Someone suggested that the algorithm they use is based on traffic counts. Must be more to it than that, based on my experience with it in Phoenix.
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Old 04-03-10, 04:43 AM
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Some states dept of Trans. have specific bike route maps. Write the states you'll be going though.
Some forums members may have routes they'll share with you
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Old 04-03-10, 04:46 AM
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Yep ... head to your local bookstore or newsagents and pick up some plain ordinary paper maps. Also look for paper topographical maps, those can be very useful as well.
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Old 04-03-10, 04:25 PM
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Do two google map plans. One for walking and the beta bicycle route. The bicycle route will guide you to bike lanes and the walking route will give you a shorter route. Balance your plan somewhere between the two and then you can mouse move waypoints to customize to the adjusted route you want.

May require several iterations of making adjustments.
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Old 04-04-10, 05:23 AM
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For most places, that probably works ok. Around here, I found the walking option endlessly frustrating, because it regularly dumps you on roads without sidewalks, and it routes you around most of the good shared trails. If you want to use it for actual walking, you'd go nuts and end up going out of your way a lot.

Basically, what the bike there algorithm does is go for bike trails first, then bike lanes, then for bike boulevards/designated cycling routes. This is based upon what local riders say (particularly when they complain about routing). The problem in Madison is bike lanes only show up on the arterials... so this pattern routes you to the high speed, multilane roads that maybe aren't the greatest for a new rider or someone unfamiliar with the area. I'm betting Portland OR has similar troubles, since the only bike lanes I remember in my sister's neighborhood were on Interstate... which is really not a road I'd pick to bike on.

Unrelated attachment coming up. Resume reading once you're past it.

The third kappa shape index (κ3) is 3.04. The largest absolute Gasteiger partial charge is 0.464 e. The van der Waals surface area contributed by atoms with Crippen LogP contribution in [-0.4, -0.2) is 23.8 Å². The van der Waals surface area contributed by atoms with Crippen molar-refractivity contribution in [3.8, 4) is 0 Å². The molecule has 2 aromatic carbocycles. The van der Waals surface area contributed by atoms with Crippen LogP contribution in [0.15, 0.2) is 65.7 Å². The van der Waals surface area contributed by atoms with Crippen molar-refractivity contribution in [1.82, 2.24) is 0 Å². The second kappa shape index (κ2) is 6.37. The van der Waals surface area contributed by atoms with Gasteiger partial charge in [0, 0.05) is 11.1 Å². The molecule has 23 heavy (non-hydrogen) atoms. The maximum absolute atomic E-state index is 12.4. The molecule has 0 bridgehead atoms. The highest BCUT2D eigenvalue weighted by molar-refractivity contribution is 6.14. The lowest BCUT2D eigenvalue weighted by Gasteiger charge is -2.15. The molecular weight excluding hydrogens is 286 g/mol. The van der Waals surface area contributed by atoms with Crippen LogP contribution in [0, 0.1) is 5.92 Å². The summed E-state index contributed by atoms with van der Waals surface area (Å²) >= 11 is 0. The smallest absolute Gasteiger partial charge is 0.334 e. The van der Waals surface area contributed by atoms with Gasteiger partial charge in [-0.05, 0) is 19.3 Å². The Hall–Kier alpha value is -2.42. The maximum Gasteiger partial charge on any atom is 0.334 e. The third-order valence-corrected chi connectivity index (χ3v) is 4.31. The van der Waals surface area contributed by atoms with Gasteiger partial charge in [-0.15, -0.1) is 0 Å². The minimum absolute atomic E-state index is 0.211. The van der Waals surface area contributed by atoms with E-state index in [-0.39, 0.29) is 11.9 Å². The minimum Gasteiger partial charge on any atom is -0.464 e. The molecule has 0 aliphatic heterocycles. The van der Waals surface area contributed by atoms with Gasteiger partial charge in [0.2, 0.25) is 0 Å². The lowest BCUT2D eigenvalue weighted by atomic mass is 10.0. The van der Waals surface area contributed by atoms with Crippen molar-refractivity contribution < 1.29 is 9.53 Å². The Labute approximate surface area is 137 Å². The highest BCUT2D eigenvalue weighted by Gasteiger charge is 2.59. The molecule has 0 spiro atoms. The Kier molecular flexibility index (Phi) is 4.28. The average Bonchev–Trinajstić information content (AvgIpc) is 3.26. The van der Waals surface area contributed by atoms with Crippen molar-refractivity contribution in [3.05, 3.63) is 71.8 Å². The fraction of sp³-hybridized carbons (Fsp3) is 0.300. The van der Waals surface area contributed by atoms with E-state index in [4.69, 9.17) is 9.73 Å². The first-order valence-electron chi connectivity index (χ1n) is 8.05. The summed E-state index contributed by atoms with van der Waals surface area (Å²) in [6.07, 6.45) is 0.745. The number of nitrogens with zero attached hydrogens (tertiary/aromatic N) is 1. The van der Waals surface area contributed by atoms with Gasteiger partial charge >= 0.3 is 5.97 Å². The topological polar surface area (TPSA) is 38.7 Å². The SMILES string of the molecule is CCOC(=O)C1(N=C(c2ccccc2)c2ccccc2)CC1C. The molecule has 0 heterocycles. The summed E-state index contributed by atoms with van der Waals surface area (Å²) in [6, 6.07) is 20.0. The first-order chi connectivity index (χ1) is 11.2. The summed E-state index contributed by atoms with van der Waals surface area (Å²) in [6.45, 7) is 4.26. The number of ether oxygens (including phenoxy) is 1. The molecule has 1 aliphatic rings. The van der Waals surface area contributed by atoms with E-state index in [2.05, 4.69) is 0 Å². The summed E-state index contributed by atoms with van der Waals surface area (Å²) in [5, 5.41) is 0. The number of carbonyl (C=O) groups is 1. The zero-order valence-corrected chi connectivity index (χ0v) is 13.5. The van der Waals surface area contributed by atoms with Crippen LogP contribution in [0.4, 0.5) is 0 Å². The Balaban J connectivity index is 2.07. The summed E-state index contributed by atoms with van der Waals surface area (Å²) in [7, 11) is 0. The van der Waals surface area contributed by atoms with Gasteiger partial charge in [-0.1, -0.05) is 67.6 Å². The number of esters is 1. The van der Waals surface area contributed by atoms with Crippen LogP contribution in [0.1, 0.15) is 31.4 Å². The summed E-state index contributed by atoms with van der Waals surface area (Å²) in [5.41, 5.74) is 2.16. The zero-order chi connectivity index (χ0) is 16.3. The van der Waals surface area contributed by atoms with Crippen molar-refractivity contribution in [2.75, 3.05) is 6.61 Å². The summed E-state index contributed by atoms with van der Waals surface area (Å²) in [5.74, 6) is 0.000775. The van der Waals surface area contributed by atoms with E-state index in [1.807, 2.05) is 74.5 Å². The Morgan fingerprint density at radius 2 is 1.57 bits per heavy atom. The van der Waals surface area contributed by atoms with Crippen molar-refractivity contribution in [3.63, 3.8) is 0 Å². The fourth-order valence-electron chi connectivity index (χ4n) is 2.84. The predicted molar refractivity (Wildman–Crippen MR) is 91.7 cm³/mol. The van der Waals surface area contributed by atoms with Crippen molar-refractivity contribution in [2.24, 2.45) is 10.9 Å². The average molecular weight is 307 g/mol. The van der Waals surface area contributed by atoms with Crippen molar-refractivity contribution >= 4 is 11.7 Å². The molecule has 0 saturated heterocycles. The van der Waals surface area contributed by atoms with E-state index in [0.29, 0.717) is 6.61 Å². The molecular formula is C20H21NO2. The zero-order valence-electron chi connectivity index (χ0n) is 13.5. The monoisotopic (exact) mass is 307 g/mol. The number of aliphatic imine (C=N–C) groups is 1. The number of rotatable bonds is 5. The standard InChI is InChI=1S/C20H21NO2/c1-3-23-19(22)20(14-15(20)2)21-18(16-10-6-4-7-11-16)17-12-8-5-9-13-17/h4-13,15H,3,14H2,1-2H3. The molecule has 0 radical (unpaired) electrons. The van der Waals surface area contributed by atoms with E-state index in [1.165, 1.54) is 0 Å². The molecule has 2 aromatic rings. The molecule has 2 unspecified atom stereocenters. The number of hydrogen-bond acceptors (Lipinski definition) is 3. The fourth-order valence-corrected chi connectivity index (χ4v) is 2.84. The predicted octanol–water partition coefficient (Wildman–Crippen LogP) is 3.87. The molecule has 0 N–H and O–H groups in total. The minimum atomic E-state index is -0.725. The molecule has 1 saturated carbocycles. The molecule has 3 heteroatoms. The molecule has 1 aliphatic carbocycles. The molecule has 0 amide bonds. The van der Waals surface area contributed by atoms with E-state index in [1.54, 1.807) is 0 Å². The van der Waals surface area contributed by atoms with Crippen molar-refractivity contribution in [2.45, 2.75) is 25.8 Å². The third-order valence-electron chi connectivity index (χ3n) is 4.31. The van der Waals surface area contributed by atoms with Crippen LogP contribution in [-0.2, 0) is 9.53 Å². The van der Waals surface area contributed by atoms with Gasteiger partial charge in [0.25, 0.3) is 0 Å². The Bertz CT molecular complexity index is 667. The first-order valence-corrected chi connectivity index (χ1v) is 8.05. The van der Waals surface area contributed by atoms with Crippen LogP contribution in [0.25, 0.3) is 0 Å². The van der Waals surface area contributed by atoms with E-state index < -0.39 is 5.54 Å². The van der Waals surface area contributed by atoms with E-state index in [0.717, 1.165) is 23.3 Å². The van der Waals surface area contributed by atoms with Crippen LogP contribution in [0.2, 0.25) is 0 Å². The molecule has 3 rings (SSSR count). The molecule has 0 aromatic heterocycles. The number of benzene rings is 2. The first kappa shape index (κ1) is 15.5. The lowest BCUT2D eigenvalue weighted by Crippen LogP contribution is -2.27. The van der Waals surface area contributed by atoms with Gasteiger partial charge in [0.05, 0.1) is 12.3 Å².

Google also has a topo map layer. I find it really handy.
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Old 04-04-10, 12:18 PM
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Thanks guys. My cousin is going to AAA later this week to get me a bunch of maps and he's going to get a Triptik for a "bike friendly" traveling. I'm going to use this in conjunction with google maps.

Another question: Has anyone used couch surfing to find places to stay? I am either going to do that or camp, because I can't afford to stay in motels and hostels every night.
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Old 04-04-10, 01:16 PM
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Couchsurfing and warmshowers are both great resources. YOu find a lot of people in small towns, but there are plenty in all the cities you will pass through.